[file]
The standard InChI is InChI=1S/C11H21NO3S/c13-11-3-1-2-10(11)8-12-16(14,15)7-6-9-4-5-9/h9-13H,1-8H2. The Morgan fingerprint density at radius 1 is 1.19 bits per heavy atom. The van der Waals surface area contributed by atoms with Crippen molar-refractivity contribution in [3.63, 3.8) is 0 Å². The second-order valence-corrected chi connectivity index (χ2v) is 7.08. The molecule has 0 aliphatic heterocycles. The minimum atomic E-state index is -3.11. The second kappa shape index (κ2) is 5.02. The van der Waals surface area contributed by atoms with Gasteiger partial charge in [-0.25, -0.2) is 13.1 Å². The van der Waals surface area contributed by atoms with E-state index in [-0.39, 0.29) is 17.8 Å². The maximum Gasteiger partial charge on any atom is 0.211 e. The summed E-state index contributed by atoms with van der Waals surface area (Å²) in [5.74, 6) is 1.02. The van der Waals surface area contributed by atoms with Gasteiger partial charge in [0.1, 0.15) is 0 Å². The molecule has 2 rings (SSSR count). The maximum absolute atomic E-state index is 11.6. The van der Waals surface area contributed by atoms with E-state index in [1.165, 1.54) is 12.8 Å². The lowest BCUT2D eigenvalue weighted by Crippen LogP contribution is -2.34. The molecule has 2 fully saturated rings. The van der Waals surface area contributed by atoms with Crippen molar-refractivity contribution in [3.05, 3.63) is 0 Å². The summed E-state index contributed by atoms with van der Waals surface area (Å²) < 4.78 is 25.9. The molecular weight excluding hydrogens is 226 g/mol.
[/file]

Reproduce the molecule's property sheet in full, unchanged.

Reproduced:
The standard InChI is InChI=1S/C11H21NO3S/c13-11-3-1-2-10(11)8-12-16(14,15)7-6-9-4-5-9/h9-13H,1-8H2. The Morgan fingerprint density at radius 1 is 1.19 bits per heavy atom. The van der Waals surface area contributed by atoms with Crippen molar-refractivity contribution in [3.63, 3.8) is 0 Å². The second-order valence-corrected chi connectivity index (χ2v) is 7.08. The molecule has 0 aliphatic heterocycles. The minimum atomic E-state index is -3.11. The second kappa shape index (κ2) is 5.02. The van der Waals surface area contributed by atoms with Gasteiger partial charge in [-0.25, -0.2) is 13.1 Å². The van der Waals surface area contributed by atoms with E-state index in [-0.39, 0.29) is 17.8 Å². The maximum Gasteiger partial charge on any atom is 0.211 e. The summed E-state index contributed by atoms with van der Waals surface area (Å²) in [5.74, 6) is 1.02. The van der Waals surface area contributed by atoms with Gasteiger partial charge in [0.1, 0.15) is 0 Å². The molecule has 2 rings (SSSR count). The maximum absolute atomic E-state index is 11.6. The van der Waals surface area contributed by atoms with E-state index in [1.165, 1.54) is 12.8 Å². The lowest BCUT2D eigenvalue weighted by Crippen LogP contribution is -2.34. The molecule has 2 fully saturated rings. The van der Waals surface area contributed by atoms with Crippen molar-refractivity contribution in [3.05, 3.63) is 0 Å². The summed E-state index contributed by atoms with van der Waals surface area (Å²) < 4.78 is 25.9. The molecular weight excluding hydrogens is 226 g/mol.